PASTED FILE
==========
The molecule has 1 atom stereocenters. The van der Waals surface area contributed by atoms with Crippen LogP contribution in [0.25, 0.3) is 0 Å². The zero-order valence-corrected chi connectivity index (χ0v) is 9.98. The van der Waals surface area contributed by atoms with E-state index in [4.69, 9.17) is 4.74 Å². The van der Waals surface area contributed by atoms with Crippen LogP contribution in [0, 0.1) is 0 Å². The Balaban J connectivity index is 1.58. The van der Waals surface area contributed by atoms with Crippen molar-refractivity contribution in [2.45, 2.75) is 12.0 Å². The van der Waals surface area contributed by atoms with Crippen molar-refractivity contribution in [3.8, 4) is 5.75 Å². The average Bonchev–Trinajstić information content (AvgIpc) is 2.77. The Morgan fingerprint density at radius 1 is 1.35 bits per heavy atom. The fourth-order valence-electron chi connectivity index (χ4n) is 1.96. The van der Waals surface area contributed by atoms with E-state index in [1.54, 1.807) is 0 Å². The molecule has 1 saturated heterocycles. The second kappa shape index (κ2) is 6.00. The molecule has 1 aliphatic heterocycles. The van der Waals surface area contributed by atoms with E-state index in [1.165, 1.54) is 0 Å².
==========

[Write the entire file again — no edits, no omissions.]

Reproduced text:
The molecule has 1 atom stereocenters. The van der Waals surface area contributed by atoms with Crippen LogP contribution in [0.25, 0.3) is 0 Å². The zero-order valence-corrected chi connectivity index (χ0v) is 9.98. The van der Waals surface area contributed by atoms with E-state index in [4.69, 9.17) is 4.74 Å². The van der Waals surface area contributed by atoms with Crippen LogP contribution in [0, 0.1) is 0 Å². The Balaban J connectivity index is 1.58. The van der Waals surface area contributed by atoms with Crippen molar-refractivity contribution in [2.45, 2.75) is 12.0 Å². The van der Waals surface area contributed by atoms with Crippen molar-refractivity contribution in [3.8, 4) is 5.75 Å². The average Bonchev–Trinajstić information content (AvgIpc) is 2.77. The Morgan fingerprint density at radius 1 is 1.35 bits per heavy atom. The fourth-order valence-electron chi connectivity index (χ4n) is 1.96. The van der Waals surface area contributed by atoms with E-state index in [1.54, 1.807) is 0 Å². The molecule has 1 saturated heterocycles. The second kappa shape index (κ2) is 6.00. The molecule has 1 aliphatic heterocycles. The van der Waals surface area contributed by atoms with E-state index in [1.165, 1.54) is 0 Å².